Your IQ Matters Less Than You Think: Response

Anti-IQ articles tend to be of dubious quality. A recent article from Nauseous magazine Your IQ Matters Less Than You Think, which went viral, is no exception. I am sharing this only because it was so viral and generated some interesting discussion.

Regarding the apparent failure of the famous Terman study to produce ‘unambiguous exemplars of genius,’ the author writes:

Now comes the bad news: None of them grew up to become what many people would consider unambiguous exemplars of genius. Their extraordinary intelligence was channeled into somewhat more ordinary endeavors as professors, doctors, lawyers, scientists, engineers, and other professionals. Two Termites actually became distinguished professors at Stanford University, eventually taking over the longitudinal study that included themselves as participants. Their names are Robert R. Sears and Lee Cronbach—and nowhere are they as well-known as Ivan Pavlov, Sigmund Freud, or Jean Piaget, three obvious geniuses in the history of psychology.

The goal of the Terman study was not to find future Nobel Prize winners, but to ‘examine the development and characteristics of gifted children into adulthood.’ By many quantifiable metrics, Terman’s subjects were more successful than controls. The average income of Terman’s subjects in 1955 was an impressive $33,000 compared to a national average of $5,000.

From the post The Bell Curve is becoming reality, part 2:

The ‘information age’ has put more precedence on cognitive ability than physical strength, but also recent economic trends (as shown by Dalio) show that the less intelligent are falling behind. But many on the left argue that IQ does not matter. For example, some say the Terman study was a failure or that it shows that IQ does not matter, because the study failed to produce any Nobel Prize winners. However, Terman subjects on average still outperformed their less intelligent peers. From the paper Personality, IQ, and Lifetime Earnings, Terman subjects earned more money than the census averages:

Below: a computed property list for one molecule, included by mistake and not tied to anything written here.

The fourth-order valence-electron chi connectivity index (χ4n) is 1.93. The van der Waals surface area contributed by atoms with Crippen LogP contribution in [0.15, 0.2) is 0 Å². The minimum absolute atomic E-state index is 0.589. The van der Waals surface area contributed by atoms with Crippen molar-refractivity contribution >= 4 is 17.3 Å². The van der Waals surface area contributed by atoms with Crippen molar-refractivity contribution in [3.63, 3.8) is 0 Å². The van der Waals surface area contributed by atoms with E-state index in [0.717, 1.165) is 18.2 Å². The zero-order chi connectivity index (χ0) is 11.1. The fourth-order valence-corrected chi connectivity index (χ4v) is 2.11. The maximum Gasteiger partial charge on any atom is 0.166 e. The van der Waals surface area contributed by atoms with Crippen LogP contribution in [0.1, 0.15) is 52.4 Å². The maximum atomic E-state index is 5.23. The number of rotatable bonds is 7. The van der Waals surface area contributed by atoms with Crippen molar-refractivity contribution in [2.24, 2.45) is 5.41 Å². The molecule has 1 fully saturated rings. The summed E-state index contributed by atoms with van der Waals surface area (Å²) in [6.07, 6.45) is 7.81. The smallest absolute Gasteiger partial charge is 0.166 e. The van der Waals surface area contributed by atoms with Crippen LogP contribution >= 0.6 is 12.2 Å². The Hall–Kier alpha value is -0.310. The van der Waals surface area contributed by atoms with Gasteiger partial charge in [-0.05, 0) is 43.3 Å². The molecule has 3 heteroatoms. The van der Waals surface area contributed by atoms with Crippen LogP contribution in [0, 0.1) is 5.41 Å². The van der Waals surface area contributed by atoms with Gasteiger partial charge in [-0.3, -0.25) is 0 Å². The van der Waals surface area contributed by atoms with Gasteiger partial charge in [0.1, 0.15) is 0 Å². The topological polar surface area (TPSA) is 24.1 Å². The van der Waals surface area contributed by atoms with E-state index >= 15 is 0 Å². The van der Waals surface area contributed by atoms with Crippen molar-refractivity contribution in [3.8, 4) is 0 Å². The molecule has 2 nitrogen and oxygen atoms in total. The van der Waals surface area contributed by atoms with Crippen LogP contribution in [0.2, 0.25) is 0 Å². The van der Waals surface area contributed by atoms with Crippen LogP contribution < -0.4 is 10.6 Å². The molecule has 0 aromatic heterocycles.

Here you can see the obvious income gap:

Also, the author writes:

In most dictionaries, the entry for “genius” provides multiple definitions. And getting a score of 140 on an IQ test is not the only one. Here’s another also given by the American Heritage Dictionary: “Native intellectual power of an exalted type, such as is attributed to those who are esteemed greatest in any department of art, speculation, or practice; instinctive and extraordinary capacity for imaginative creation, original thought, invention, or discovery.” That definition definitely fits the top creators in Cox’s 301, but it fails to apply to any of Terman’s 1,500-plus Termites. If you’re smart enough to score 140 or better on an IQ test, then all by all means go that route. Given that you can take this test when you’re only 2 years old, this may be the best choice if doable. A 2-year-old doing what 3-year-olds can do is not that difficult. You can get it over with while still a toddler and then spend the rest of your life basking in the glory of certified geniushood.

What the author is describing are the limitations of childhood ratio IQ scores, which as anyone who knows anything about IQ can attest, are less accurate in adulthood than standard deviation tests. This does not invalidate IQ, but rather shows the possible pitfalls of extrapolating a childhood ratio score to adulthood. Similar to what Nassim Taleb (another vocal opponent of IQ and HBD) does, the author rehashes old, tired arguments to refute what the experts have known all along, yet presents this information as ‘new’ and hitherto unknown, when it’s not.

This does not make ratio scores useless, but can explain why, perhaps, more Terman subjects did not become ‘super-achievers.’ A score of 140 on a modern test is more impressive and more indicative of high intelligence than a score of 140 on an early 1900′s ratio test. I discuss this in more detail in Studies of exceedingly high IQs. A 1950′s study of >180 IQ subjects (although I cannot find the link to the study’; I think it was in Google books) found that by adulthood when retested they had ‘regressed’ from one-in-a-million IQ rarity (180) to ‘only’ 1-1000 (145-150). They did not become less intelligent, but very high childhood ratio scores regress to less impressive-but-still-high normed scores by adulthood. Due to the limitations of sample size and number of test questions, modern IQ tests do not reliably measure IQs above 3 standard deviations (145).